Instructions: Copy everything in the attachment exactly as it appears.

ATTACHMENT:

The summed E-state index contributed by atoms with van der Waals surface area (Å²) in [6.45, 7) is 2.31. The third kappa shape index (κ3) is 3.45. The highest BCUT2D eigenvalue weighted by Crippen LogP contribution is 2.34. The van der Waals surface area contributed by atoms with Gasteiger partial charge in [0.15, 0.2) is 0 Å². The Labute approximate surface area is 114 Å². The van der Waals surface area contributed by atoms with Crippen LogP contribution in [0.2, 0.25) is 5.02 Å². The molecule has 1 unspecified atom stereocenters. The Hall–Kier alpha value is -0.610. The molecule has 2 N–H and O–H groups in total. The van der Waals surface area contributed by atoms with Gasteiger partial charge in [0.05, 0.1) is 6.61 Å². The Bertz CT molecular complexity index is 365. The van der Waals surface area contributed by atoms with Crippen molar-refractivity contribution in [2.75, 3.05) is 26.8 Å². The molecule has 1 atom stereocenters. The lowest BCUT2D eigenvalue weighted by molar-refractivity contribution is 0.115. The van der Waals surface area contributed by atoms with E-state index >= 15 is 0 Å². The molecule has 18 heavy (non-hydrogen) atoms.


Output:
The summed E-state index contributed by atoms with van der Waals surface area (Å²) in [6.45, 7) is 2.31. The third kappa shape index (κ3) is 3.45. The highest BCUT2D eigenvalue weighted by Crippen LogP contribution is 2.34. The van der Waals surface area contributed by atoms with Gasteiger partial charge in [0.15, 0.2) is 0 Å². The Labute approximate surface area is 114 Å². The van der Waals surface area contributed by atoms with Crippen LogP contribution in [0.2, 0.25) is 5.02 Å². The molecule has 1 unspecified atom stereocenters. The Hall–Kier alpha value is -0.610. The molecule has 2 N–H and O–H groups in total. The van der Waals surface area contributed by atoms with Gasteiger partial charge in [0.05, 0.1) is 6.61 Å². The Bertz CT molecular complexity index is 365. The van der Waals surface area contributed by atoms with Crippen molar-refractivity contribution in [2.75, 3.05) is 26.8 Å². The molecule has 1 atom stereocenters. The lowest BCUT2D eigenvalue weighted by molar-refractivity contribution is 0.115. The van der Waals surface area contributed by atoms with E-state index >= 15 is 0 Å². The molecule has 18 heavy (non-hydrogen) atoms.